Tavi Gevinson is a an adorable 16-year-old fashion blogger who has a bone to pick: She thinks the fashion industry and feminism are often considered mutually exclusive, and that they really shouldn’t be. And we think she’s absolutely right.
Tavi, the wunderkind behind The Style Rookie fashion blog (she started it when she was just 11!) who now sits comfortably in the front row at Fashion Weeks worldwide, explained to AdWeek, “Sometimes I even still get embarrassed when people are like, ‘You have that blog, right?’ And I worry that they’ll think I’m shallow because I write about fashion, or used to.”
But you can like looking at awesome clothes and still, you know, think women should be able to vote and stuff. And she expresses herself beautifully when she explains her position.
“I definitely think that fashion and feminism can be friends,” she said. “I even think that fashion can be a tool of feminism and of self-expression and individuality and empowerment. But clearly there are flaws with the industry that still really grind my gears.”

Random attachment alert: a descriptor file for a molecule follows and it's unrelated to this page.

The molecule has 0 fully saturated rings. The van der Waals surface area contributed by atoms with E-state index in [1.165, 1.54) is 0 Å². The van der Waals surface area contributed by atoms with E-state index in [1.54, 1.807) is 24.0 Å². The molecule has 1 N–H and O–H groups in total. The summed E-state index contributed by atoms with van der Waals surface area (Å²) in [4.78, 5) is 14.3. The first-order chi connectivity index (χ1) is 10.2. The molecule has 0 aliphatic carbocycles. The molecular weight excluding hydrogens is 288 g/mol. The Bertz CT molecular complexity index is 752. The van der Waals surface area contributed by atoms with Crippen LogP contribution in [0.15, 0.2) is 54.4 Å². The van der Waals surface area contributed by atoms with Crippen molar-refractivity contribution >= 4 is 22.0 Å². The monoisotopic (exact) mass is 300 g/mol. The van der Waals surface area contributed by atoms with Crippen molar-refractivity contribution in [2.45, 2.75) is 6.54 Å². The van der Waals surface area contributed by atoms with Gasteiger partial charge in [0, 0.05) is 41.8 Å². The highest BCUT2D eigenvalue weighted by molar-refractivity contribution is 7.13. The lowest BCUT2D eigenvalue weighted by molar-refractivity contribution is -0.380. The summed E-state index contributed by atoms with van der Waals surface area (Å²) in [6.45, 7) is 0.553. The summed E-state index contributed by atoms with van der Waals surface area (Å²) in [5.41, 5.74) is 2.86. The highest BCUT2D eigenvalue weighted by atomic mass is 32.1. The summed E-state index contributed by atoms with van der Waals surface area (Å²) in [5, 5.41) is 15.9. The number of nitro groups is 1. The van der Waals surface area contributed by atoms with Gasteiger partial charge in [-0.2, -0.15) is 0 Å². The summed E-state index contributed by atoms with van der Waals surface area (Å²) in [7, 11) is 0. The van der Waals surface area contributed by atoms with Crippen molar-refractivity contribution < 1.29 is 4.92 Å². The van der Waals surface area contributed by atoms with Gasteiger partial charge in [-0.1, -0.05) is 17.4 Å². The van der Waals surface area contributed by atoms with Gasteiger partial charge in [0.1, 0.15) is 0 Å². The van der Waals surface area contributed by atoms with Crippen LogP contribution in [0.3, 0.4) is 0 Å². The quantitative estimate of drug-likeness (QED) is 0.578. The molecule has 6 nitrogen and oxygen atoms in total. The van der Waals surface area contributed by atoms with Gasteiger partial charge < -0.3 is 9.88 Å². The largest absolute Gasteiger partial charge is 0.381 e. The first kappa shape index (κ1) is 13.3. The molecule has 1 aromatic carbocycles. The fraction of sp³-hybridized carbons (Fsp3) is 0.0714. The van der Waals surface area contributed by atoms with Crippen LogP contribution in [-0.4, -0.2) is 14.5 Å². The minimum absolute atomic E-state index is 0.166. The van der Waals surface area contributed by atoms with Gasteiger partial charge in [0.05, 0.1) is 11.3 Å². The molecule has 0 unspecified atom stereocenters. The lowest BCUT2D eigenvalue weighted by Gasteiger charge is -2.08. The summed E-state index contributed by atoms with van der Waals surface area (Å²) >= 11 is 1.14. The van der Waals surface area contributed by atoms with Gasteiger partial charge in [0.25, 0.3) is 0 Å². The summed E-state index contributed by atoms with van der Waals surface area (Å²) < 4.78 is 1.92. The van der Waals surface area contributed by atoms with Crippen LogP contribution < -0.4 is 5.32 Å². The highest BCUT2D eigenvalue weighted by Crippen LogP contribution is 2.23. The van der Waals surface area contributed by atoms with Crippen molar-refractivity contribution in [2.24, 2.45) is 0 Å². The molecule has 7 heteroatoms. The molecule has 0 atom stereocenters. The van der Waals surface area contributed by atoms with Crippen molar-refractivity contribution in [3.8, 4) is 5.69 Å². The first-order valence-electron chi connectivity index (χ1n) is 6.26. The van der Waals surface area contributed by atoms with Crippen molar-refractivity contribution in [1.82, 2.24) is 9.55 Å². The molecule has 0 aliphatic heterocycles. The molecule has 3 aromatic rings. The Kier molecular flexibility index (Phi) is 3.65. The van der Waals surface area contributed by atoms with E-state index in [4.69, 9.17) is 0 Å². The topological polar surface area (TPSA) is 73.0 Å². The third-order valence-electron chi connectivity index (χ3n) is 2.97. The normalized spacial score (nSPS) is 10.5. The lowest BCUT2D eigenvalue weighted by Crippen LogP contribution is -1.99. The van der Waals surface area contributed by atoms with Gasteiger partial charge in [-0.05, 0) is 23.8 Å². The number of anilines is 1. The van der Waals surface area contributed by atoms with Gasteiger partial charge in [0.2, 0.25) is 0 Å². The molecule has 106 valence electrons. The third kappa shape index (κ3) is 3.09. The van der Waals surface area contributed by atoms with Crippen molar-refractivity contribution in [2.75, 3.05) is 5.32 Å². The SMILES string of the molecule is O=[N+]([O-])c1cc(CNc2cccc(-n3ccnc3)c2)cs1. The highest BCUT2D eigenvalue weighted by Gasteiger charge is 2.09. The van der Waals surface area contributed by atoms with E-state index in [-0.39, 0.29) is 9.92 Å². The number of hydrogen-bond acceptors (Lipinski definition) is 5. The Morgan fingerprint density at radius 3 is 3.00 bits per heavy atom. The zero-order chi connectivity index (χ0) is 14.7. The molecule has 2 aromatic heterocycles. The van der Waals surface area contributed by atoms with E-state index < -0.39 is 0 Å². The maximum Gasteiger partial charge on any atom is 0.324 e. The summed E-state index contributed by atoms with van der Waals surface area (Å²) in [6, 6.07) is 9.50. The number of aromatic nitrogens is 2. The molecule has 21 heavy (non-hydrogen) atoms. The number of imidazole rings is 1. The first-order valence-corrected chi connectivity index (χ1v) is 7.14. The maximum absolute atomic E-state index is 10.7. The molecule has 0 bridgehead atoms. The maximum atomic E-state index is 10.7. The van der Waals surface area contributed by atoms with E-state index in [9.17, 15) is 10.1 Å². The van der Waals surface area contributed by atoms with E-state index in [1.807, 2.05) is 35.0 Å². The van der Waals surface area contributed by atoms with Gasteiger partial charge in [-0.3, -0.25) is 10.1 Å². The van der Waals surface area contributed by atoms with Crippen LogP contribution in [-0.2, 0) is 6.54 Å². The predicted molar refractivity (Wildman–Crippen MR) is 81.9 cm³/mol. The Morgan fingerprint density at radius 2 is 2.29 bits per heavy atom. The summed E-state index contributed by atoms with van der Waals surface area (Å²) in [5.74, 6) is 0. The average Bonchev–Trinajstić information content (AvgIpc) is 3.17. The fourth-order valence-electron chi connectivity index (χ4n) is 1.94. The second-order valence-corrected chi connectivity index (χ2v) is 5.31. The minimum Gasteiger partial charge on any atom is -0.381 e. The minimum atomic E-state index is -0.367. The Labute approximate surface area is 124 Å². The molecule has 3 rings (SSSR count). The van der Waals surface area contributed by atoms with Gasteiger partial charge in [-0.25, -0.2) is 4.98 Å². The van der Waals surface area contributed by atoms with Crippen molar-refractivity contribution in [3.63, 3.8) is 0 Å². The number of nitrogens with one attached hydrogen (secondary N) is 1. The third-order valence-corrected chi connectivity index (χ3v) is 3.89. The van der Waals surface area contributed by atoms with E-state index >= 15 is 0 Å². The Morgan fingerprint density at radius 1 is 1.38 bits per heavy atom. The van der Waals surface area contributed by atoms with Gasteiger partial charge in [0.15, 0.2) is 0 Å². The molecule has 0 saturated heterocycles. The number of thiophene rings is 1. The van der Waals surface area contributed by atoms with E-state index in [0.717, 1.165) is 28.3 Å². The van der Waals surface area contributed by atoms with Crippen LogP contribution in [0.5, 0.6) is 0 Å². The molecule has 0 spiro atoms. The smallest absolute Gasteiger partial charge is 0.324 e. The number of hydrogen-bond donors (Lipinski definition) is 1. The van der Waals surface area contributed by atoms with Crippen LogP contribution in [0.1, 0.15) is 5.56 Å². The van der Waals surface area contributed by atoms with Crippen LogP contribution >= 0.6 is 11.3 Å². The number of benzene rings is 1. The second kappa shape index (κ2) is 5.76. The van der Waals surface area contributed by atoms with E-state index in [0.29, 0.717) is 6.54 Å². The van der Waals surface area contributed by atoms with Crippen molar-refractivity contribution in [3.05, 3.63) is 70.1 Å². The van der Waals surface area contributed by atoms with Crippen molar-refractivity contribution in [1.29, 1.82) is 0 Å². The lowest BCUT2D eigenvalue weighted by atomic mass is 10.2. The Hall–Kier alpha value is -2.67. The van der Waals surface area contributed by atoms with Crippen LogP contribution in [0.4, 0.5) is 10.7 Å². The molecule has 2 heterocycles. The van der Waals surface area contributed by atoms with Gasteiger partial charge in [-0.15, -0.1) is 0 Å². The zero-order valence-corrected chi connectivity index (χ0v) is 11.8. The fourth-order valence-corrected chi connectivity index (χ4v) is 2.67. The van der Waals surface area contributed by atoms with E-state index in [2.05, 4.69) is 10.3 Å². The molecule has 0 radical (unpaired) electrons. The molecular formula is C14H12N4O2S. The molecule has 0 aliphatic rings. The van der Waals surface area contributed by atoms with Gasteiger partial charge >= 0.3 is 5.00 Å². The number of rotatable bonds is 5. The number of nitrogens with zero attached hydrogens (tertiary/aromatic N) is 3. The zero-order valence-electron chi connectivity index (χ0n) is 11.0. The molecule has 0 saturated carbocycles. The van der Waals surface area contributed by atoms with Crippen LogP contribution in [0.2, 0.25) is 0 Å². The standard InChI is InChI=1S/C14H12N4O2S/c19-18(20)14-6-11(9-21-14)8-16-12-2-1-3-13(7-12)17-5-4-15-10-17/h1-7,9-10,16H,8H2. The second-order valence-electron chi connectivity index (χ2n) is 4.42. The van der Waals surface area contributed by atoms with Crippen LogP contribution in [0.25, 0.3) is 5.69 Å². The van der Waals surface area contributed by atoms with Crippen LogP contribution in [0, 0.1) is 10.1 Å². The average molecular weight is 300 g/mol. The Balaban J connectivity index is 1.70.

How awesome is this girl? She doesn’t specify what those flaws are, but we can think of the media selling sex and a false body image ideal to name a few of them–and we think Tavi would probably agree.
A lot of people have an idea that feminism means hating men, not shaving your pits, not wearing dresses and generally not “acting girly,” but they’re wrong. Feminism is simply the belief that we, as women, deserve the same treatment and rights that men have. In fact, it can be considered almost anti-feminist to say a girl can’t appreciate the art and expression that exists within fashion, because it means you’re still trying to mold a woman into a certain ideal, because it’s denying someone the right to be who they are and invalidating a means of their self-expression. And if you’ve ever seen some runway shows, you know full well that fashion isn’t just about superficially looking good–it’s an expression of what you think, what you feel and who you are.
The idea of feminism isn’t anti-man or anti-feminine. It’s just pro-equality. And you can fully support that idea while still flipping through an issue of Vogue or drooling over a Marc Jacobs handbag.
Do you think fashion and feminism can go hand-in-hand? What changes do you think should be made to the fashion industry for it be more feminist? Do you follow Tavi Gevinson’s blog? Do you agree with Tavi Gevinson about feminism and fashion? Sound off in the comments!